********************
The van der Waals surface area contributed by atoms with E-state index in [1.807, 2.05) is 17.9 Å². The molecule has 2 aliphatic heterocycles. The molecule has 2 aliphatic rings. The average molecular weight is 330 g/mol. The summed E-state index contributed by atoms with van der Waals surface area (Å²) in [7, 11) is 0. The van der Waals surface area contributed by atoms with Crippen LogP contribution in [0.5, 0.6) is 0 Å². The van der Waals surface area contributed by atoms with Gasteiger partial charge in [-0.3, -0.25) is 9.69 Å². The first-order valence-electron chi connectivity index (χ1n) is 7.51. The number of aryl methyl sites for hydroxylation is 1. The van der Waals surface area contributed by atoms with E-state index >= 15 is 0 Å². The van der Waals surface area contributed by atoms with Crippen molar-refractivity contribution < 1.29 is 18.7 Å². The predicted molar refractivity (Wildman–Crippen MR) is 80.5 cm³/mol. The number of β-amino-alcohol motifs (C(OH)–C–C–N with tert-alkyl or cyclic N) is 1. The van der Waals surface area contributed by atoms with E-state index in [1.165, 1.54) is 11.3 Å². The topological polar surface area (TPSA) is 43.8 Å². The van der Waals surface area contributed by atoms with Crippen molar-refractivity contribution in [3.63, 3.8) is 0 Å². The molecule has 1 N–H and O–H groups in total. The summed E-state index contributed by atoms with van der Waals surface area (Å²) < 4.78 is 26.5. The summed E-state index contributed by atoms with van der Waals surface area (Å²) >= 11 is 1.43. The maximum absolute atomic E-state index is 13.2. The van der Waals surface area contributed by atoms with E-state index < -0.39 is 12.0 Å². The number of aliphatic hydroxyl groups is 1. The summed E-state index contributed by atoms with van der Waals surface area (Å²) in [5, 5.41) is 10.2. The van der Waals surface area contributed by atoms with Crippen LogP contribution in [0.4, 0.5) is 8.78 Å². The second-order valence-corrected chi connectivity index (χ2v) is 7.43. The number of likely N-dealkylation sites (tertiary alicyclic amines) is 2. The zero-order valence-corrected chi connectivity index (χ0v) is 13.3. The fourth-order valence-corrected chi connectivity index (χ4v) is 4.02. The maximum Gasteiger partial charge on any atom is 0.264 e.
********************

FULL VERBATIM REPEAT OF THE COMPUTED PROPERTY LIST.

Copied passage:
The van der Waals surface area contributed by atoms with E-state index in [1.807, 2.05) is 17.9 Å². The molecule has 2 aliphatic heterocycles. The molecule has 2 aliphatic rings. The average molecular weight is 330 g/mol. The summed E-state index contributed by atoms with van der Waals surface area (Å²) in [7, 11) is 0. The van der Waals surface area contributed by atoms with Crippen LogP contribution in [0.5, 0.6) is 0 Å². The van der Waals surface area contributed by atoms with Gasteiger partial charge in [-0.3, -0.25) is 9.69 Å². The first-order valence-electron chi connectivity index (χ1n) is 7.51. The number of aryl methyl sites for hydroxylation is 1. The van der Waals surface area contributed by atoms with E-state index >= 15 is 0 Å². The van der Waals surface area contributed by atoms with Crippen molar-refractivity contribution < 1.29 is 18.7 Å². The predicted molar refractivity (Wildman–Crippen MR) is 80.5 cm³/mol. The number of β-amino-alcohol motifs (C(OH)–C–C–N with tert-alkyl or cyclic N) is 1. The van der Waals surface area contributed by atoms with E-state index in [1.165, 1.54) is 11.3 Å². The topological polar surface area (TPSA) is 43.8 Å². The van der Waals surface area contributed by atoms with Crippen molar-refractivity contribution in [3.63, 3.8) is 0 Å². The molecule has 1 N–H and O–H groups in total. The summed E-state index contributed by atoms with van der Waals surface area (Å²) < 4.78 is 26.5. The summed E-state index contributed by atoms with van der Waals surface area (Å²) >= 11 is 1.43. The maximum absolute atomic E-state index is 13.2. The van der Waals surface area contributed by atoms with E-state index < -0.39 is 12.0 Å². The number of aliphatic hydroxyl groups is 1. The summed E-state index contributed by atoms with van der Waals surface area (Å²) in [5, 5.41) is 10.2. The van der Waals surface area contributed by atoms with Crippen LogP contribution in [0.4, 0.5) is 8.78 Å². The second-order valence-corrected chi connectivity index (χ2v) is 7.43. The number of likely N-dealkylation sites (tertiary alicyclic amines) is 2. The zero-order valence-corrected chi connectivity index (χ0v) is 13.3. The fourth-order valence-corrected chi connectivity index (χ4v) is 4.02. The maximum Gasteiger partial charge on any atom is 0.264 e.